Who should pay over $1 million to attempt to protect a few east coast beaches from coastal erosion? A narrowly focused debate is presently underway in Council as to whether just Mercury Bay or all District ratepayers should pay. Deplorably, this debate is taking place in an information and policy vacuum. If you want to request that the Council sets up community engagement/information meetings on coastal hazards and climate change in your town – see below for email addresses.
First, is the plan really about protecting the beaches? The community engagement to achieve mass planting and the move away from “hard” structures is laudable. But is the unspoken purpose really an attempt to capture public funds to try to protect privately-owned homes unwisely built on or near the sand dunes? And does the plan have any realistic hope of even medium-term success when factoring in just conservative projections for sea level rise, or is the plan a futile waste of money? Has the plan been peer-reviewed by independent climate change experts and has any cost-benefit analysis been done? The plan makes only a passing reference to sea level rise impacts. Has the option of letting the beaches naturally migrate inland been seriously considered?
Second, the Regional and District Councils have failed to identify all coastal hazards on the Peninsula, including by inundation due to sea level rise. This is legally required by Government directive.
Third, there is no coherent policy to inform residents or the Councils themselves about many of these hazards, or to determine when District-wide ratepayer funds should be spent.
Fourth, no has consideration been given how potentially massive future costs will be funded or even afforded when erosion and inundation flooding occurs around much of the Coromandel coastline. The Mercury Bay decision will set a hugely important precedent.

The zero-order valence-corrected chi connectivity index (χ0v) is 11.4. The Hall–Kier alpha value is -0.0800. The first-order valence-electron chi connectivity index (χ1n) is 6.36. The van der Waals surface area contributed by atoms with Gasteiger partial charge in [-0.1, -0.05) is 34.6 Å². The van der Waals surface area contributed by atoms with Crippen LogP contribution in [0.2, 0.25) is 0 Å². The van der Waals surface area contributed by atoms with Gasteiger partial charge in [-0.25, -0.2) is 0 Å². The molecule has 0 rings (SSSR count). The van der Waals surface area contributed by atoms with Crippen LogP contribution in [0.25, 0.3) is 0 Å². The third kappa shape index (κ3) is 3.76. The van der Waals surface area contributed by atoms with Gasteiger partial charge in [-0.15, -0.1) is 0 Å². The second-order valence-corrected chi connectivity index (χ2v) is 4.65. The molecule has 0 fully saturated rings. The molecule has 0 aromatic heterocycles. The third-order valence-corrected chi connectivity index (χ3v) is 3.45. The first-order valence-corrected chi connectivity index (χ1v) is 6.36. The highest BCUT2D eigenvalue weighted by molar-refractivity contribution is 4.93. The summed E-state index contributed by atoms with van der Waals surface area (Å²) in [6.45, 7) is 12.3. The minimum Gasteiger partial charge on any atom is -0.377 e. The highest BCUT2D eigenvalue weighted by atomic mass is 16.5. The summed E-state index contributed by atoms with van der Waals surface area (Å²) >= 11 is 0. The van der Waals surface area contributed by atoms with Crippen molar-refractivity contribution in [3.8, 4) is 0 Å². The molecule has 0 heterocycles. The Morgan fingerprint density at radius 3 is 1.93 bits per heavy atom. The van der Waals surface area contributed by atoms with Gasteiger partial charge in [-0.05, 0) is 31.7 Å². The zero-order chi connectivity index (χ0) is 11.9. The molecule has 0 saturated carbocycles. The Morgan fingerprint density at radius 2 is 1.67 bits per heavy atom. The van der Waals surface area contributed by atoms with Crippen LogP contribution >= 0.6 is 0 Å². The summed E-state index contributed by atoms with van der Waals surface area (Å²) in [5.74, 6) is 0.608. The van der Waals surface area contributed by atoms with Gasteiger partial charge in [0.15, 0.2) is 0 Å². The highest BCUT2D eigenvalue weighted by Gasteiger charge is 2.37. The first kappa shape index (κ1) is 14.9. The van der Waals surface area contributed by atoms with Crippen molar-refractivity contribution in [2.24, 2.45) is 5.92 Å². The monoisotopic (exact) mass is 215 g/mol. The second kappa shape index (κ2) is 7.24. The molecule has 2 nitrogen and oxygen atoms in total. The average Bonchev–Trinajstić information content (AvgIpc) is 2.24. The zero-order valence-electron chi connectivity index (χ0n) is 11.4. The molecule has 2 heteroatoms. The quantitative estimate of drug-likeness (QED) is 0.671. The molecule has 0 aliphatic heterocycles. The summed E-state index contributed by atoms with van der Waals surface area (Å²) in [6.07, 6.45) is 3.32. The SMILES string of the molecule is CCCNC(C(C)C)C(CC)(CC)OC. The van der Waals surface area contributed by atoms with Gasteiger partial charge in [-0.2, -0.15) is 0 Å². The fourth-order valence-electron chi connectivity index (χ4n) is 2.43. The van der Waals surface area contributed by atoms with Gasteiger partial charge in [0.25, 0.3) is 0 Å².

This piecemeal half-baked approach is not only reckless; it is in breach of the Government’s 2010 National Coastal Policy Statement (NCPS). The NCPS requires District and Regional Plans to identify all coastal hazards, including inundation by sea level rise over a 100-year timeframe “as soon as practicable,” and to restrict use and development, and consider “managed retreat” as an option within such areas. (See in particular Policies 24 and 25.) These are not issues which can be left for some future Council to deal with. Legally the Councils are required to do this work now.
In seven years the only climate- change-related coastal hazards our District and Regional Councils have managed to identify and map as required by the NCPS are setback lines for coastal erosion in a few east coast locations. Hazard zones around all of the Peninsula relating to inundation due to sea level rise have not been identified, even although the ideal opportunity arose when the District Plan was recently reviewed. A District Council Hearings Panel Report on Coastal hazards agreed that “natural hazard rules do not yet address coastal inundation (except in Thames) despite it being a major hazard in the future for many coastal areas.”
This graphic sums up the situation:-
Other Councils such as Northland, (with 14,000 coastal properties at risk from coastal hazards), Dunedin, and Christchurch have already mapped hazard zones for BOTH erosion AND inundation due to sea level rise. Comprehensive reports eg. in Hawkes Bay and Dunedin – also here (2010) have been prepared. In some areas the public has been widely consulted, information is available on LIM Reports and they can plan land sales and purchases and development proposals accordingly. Meanwhile, many of our residents who are equally if not more at risk as people in these other regions have been kept in the dark about these matters.
This map from Paihia in Northland, for example, shows both coastal erosion setbacks (orange and pink lines) as well as coastal inundation flood areas projected for 2065 and 2115. ( light green and dark green areas).